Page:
Column: Why you still can’t use chipped cards everywhere

Q: Why do so many stores have new chipped credit card terminals that still aren’t working?

A: The United States is the last major market in the world to transition away from the less-secure magnetic swipe process to the much more secure chip readers.

Even though the U.S. only accounts for roughly a quarter of all credit card transactions, we’re responsible for about 50 percent of fraud worldwide because we still use the magnetic swipe process.

Anyone who has a newer, “chipped,” EMV-compliant credit card knows how uncommon it is to actually be able to use it. Some industry reports estimate that four out of five chipped terminals that are installed are still not able to accept chipped cards.

Even though the credit card industry mandated retailers convert their processing equipment last October or face higher liability for fraudulent transactions, the complexity of the transition is much greater than simply placing a new terminal at the counter.

The hardware portion of the conversion is what you’re typically seeing at retailers — mostly with signs saying “chip reader has not been activated” taped over the card slot.

The expense of replacing credit card terminals, especially for smaller retailers, was thought to be the initial cause of the delay, but since we’re seeing so many non-functioning terminals, we’re well past that excuse.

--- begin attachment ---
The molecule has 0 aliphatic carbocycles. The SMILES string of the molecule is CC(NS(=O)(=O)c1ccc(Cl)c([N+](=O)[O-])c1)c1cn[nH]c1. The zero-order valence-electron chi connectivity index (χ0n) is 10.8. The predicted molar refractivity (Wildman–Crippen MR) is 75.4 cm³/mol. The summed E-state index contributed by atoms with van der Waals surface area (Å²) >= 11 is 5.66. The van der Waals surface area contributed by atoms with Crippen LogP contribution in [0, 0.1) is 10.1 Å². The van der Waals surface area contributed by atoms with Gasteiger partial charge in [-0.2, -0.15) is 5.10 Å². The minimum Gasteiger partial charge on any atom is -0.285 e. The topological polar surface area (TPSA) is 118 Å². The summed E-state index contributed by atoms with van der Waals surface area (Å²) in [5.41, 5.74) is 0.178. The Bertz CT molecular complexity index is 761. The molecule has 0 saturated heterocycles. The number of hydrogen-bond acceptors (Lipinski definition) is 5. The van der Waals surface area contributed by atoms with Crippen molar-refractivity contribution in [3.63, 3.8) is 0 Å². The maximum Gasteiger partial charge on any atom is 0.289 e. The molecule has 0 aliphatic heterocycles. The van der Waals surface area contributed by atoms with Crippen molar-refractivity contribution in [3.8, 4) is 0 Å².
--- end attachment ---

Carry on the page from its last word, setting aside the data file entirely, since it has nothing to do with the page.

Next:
One of the biggest reasons the new chipped terminals aren’t working for so many retailers is not the hardware, but the software required to integrate the terminals into the point-of-sale and back-office processes.

Generally speaking, retailers are at the mercy of their software vendors to get the updated process implemented, and the more complex the existing system, the longer it may take.

You may have noticed that small mom-and-pop shops that use services such as Square have already converted, because they’re using a standardized system that is much less complicated.

Custom point-of-sale software has to be certified by each of the credit card companies and associated merchant banks in order to be compliant, and the backup in getting certified is one of the many contributors to the delay.

Another contributing factor is how debit cards are processed, which is different from credit cards. That adds to the complexity of updating the software.

Some companies may have the credit card portion of the equation figured out, but are waiting to get the debit card processing finalized before rolling out the updates.

If they didn’t wait, imagine the potential confusion when trying to use a chipped credit card vs. using a chipped debit card — one would work, but the other wouldn’t.

To add to the fun, there’s still one more transition waiting in the wings: Today’s chip-and-sign process still allows for fraud, because there is no verification of the signature (you can sign as Mickey Mouse and no one will generally notice).

The ultimate security will be in place when we all use our chipped cards with an associated PIN, but the complexity and expense of implementing that system is even greater, so we’re a long way from the finish line on chipped card processing.

Editor’s note: Ken Colburn is founder and CEO of Data Doctors Computer Services.

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